The Change-Maker’s Toolkit

by Jeff Camp | July 25, 2021 | 0 Comments
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Tools for Informed Leaders

What systems do leaders need to know about in order to be credible change agents in their school, their district and beyond? At the 2021 Ed100 Academy for Student Leaders, this was the core question taken on by Carrie Hahnel in her presentation, The Change-Maker's Toolkit.

Her presentation reminded me of a scene from the Pixar classic The Incredibles. Mr. Incredible, in the guise of his secret identity as an insurance agent, is providing insurance policy holders with knowledge they are not expected to have. His boss is apoplectic about it. “They’re penetrating the bureaucracy!” he sputters.

Hahnel’s presentation was all about tools to penetrate the bureaucracy. Without expecting any pre-existing knowledge, she systematically explained key sources of information that even many experienced education advocates may not be aware of. Students ranked her presentation as one of the most useful of the whole three-day conference.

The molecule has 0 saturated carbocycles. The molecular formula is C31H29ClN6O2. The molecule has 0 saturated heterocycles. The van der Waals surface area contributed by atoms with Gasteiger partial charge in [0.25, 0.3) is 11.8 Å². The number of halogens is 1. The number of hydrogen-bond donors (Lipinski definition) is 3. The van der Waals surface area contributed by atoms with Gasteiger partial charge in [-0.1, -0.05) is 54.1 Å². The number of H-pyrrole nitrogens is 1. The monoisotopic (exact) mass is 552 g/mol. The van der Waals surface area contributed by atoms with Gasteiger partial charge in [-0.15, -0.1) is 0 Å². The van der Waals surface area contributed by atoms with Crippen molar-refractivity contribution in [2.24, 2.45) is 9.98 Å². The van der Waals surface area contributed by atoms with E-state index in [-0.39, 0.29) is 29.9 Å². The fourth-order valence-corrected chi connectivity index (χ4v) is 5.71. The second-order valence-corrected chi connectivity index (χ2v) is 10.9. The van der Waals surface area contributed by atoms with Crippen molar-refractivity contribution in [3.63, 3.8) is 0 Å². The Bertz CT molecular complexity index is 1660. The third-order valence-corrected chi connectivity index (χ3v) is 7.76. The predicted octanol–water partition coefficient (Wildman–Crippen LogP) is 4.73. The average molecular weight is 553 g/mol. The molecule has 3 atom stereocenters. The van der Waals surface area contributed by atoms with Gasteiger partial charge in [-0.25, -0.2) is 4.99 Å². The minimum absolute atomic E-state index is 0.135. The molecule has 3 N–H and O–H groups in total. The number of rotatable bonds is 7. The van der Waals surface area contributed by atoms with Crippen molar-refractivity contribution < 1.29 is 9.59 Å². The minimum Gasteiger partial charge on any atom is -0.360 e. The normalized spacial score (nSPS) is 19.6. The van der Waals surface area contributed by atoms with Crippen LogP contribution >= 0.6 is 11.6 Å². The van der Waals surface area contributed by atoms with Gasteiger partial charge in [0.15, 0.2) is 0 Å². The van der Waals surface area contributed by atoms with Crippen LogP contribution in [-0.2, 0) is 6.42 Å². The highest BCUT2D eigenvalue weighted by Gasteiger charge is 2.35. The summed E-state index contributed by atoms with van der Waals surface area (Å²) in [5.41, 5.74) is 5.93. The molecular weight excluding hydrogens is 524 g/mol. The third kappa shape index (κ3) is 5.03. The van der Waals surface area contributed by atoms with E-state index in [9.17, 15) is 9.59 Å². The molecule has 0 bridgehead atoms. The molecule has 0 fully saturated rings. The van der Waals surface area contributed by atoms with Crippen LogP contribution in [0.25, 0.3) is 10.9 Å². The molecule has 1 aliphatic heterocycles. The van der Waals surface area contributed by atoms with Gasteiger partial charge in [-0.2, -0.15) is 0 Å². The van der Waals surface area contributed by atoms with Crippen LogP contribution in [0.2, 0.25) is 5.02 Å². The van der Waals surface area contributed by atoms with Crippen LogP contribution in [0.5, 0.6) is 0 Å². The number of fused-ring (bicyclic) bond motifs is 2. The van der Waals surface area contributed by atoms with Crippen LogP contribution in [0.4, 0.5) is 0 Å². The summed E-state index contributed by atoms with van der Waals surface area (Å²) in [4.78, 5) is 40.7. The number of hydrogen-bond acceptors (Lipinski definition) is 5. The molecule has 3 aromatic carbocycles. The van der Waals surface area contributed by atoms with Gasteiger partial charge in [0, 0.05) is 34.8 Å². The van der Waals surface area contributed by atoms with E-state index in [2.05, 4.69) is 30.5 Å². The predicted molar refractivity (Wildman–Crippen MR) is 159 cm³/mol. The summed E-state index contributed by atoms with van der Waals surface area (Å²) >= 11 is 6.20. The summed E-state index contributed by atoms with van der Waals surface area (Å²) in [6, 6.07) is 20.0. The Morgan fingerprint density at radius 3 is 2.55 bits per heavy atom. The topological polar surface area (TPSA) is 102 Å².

Knowledge is Power

Hahnel opened her presentation with context about the often-repeated truism that “knowledge is power.” She emphasized that there’s more to it:

Knowledge is power. Information is power. The secreting or hoarding of knowledge or information may be an act of tyranny camouflaged as humility. — Robin Morgan

“Public schools are accountable to the public, including you - the students,” Hahnel said. “But to be an engaged and informed advocate, you’ve got to do your homework.”

The education system is complex and bureaucratic. Hahnel’s presentation pointed student leaders to resources no one expects them to know about. (See Carrie Hahnel’s slides.)

She organized her presentation into five parts:

  • Get Data